Several tech services have withdrawn support from Gab, in the wake of the terrorist attack at the US Synagogue that led to the death of eleven Jewish faithful.
Gab has nearly 800, 000 users and prides itself as a defender of ‘free speech and expression.’
Many have criticized it for abetting populist views and conspiracy theorist rejected by other social networks.
The service has said it has ‘zero tolerance’ for terrorism and violence.
It has, however, acknowledged that a verified account whose details matched those of the alleged Tree of Life Synagogue shooter had been active on its service.
The assailant posted some anti-Semitic messages before the attack.
Gab has said it is ‘ready and willing to work with law enforcement’ and noted that the suspect ‘also had accounts on other social networks.’
It, however, criticizes its rival Twitter for having posts from ‘Isis cells’ and other far-right groups and notes no one is calling for its closure.
Even so, some of the technology companies who have severed their relationship with Gab said they were uncomfortable with its behaviour.
‘When a site is explicitly allowing the perpetuation of hate, violence or discriminatory intolerance, we take immediate and decisive action,’ PayPal said in a statement.
Internet domain registrar GoDaddy has given Gab 24 hours to find another provider. It explained,
‘In response to complaints received over the weekend, GoDaddy investigated and discovered numerous instances of content on the site that both promotes and encourages violence against people,’ a spokesman told BBC News.
Gab has reported that a further three technology companies, which have not publicly commented, had also banned or suspended it. They include; Medium, a blogging platform, Stripe, an online payment processor, and Joyent, which provides web-hosting services.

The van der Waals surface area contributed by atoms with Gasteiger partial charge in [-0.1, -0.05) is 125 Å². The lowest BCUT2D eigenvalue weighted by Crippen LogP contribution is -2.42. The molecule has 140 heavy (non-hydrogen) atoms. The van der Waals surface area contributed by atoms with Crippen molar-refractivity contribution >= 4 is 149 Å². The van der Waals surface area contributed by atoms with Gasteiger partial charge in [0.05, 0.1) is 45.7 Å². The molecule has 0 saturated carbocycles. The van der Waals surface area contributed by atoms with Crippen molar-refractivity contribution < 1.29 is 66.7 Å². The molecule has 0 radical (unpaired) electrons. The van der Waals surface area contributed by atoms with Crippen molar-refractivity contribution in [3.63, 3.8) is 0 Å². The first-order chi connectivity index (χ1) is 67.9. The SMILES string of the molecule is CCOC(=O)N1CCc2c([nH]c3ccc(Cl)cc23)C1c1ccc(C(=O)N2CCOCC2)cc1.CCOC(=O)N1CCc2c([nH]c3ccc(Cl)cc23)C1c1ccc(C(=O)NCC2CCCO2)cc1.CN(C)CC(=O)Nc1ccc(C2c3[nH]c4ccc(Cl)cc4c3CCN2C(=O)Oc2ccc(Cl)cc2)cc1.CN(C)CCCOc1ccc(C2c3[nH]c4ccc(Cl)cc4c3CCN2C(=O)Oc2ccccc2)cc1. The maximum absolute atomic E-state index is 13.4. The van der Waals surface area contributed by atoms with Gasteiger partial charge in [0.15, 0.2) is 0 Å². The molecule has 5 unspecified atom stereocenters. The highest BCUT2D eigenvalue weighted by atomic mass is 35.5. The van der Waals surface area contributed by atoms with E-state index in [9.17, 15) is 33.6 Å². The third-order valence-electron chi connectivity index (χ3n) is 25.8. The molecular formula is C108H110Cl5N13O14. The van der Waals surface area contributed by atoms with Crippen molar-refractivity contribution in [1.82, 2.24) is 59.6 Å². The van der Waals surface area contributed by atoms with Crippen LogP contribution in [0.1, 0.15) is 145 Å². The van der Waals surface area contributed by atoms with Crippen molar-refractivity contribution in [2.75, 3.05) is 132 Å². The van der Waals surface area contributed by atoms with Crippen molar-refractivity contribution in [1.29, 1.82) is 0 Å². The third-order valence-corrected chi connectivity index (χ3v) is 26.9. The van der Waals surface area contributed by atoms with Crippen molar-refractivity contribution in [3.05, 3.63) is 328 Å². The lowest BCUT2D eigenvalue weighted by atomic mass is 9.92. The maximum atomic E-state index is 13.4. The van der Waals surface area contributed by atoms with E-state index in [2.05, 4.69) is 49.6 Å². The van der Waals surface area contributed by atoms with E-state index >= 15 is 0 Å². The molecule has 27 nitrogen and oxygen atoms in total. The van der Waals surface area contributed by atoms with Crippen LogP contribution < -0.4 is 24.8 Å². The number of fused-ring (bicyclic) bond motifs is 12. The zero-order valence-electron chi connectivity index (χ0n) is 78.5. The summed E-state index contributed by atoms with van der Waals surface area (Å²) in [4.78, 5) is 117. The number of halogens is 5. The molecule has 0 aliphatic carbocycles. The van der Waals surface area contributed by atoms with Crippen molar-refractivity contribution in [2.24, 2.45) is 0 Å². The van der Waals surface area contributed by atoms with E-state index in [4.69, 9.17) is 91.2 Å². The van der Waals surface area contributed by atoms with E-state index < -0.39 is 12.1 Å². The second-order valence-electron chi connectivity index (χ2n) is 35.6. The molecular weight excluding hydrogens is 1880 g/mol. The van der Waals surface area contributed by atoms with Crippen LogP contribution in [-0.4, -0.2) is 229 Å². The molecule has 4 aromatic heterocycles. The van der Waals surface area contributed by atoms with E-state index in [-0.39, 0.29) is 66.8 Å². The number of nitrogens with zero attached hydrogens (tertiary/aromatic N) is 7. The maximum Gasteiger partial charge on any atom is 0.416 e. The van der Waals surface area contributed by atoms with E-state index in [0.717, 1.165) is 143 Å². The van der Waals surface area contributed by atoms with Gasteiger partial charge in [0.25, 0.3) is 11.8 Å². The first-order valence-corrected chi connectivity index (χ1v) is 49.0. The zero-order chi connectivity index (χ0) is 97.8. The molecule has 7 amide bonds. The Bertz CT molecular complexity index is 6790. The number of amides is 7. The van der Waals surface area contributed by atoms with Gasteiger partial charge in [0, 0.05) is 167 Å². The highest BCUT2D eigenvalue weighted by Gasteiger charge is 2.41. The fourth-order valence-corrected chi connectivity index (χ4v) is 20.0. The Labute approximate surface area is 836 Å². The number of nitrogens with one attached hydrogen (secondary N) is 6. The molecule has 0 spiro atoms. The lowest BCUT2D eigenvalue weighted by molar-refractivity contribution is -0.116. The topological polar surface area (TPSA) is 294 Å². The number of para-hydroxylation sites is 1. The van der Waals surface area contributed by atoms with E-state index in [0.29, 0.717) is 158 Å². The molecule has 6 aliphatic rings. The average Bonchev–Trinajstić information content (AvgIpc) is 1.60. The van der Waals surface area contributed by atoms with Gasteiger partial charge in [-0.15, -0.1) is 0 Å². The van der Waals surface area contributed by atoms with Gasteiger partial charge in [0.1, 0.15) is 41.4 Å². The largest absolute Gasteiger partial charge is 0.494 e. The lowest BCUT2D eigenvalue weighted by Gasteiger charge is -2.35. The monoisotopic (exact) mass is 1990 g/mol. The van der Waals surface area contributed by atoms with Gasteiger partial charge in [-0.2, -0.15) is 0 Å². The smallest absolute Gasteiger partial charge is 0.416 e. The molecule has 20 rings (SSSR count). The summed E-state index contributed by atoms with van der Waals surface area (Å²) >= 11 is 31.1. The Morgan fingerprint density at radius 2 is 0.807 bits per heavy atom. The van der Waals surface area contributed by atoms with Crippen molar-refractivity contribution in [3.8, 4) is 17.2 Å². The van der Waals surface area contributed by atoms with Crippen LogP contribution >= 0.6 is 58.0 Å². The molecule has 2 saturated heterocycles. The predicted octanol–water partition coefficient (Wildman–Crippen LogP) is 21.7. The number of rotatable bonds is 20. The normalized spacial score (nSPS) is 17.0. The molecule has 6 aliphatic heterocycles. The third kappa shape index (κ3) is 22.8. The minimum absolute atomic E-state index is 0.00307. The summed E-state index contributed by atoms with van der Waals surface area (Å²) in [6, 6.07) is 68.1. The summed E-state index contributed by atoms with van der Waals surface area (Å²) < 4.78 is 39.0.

Apple and Google have both banned its app from their stores and Microsoft stopped hosting the platform on its Azure cloud computing platform in September.
But Gab has said that it still has ‘plenty of options, resources and support’ after the latest setback and is ‘working around to clock’ to get back online.
Five things to know about Gab
- Critics have described the site as a “haven” for the far-right since many controversial figures have moved there after being banned from Twitter and Facebook. Among them is conspiracy theorist Alex Jones, the anti-Islam group Britain First and Founder of Neo-Nazi site daily Stormer.
- Not everything is allowed on Gab. Its terms and conditions do not allow direct threats of violence. And founder Andrew Torba has previously blogged disavowing political violence. Posts that break US laws – such as copyright content and images of child abuse – are also not allowed.
- Gab does not carry advertising. Instead, members can pay for a Pro membership that unlocks several features, including video live-streaming
- Apple has never allowed Gab on its App Store, citing pornographic content and hate speech. Gab was available on the Google Play store until August 2017, when Google removed it citing hate speech. Gab produced versions of its app where content could be filtered by users but this too was not allowed on Apple and Google app stores. Gab has described this as Silicon Valley censorship
- Gab has faced censorship accusations of its own. In 2017, its web domain registrar ordered it to delete a post mocking Heather Heyer, a woman killed in protest-related violence in Charlottesville. Faced with the threat of losing its web domain, Gab deleted the post and sought a new domain registrar. Its cloud service provider, Microsoft, also ordered it to delete two anti-Semitic posts. However, these were subsequently removed by the writer himself. Gab has said it wants to develop its own decentralised infrastructure so that it can avoid censorship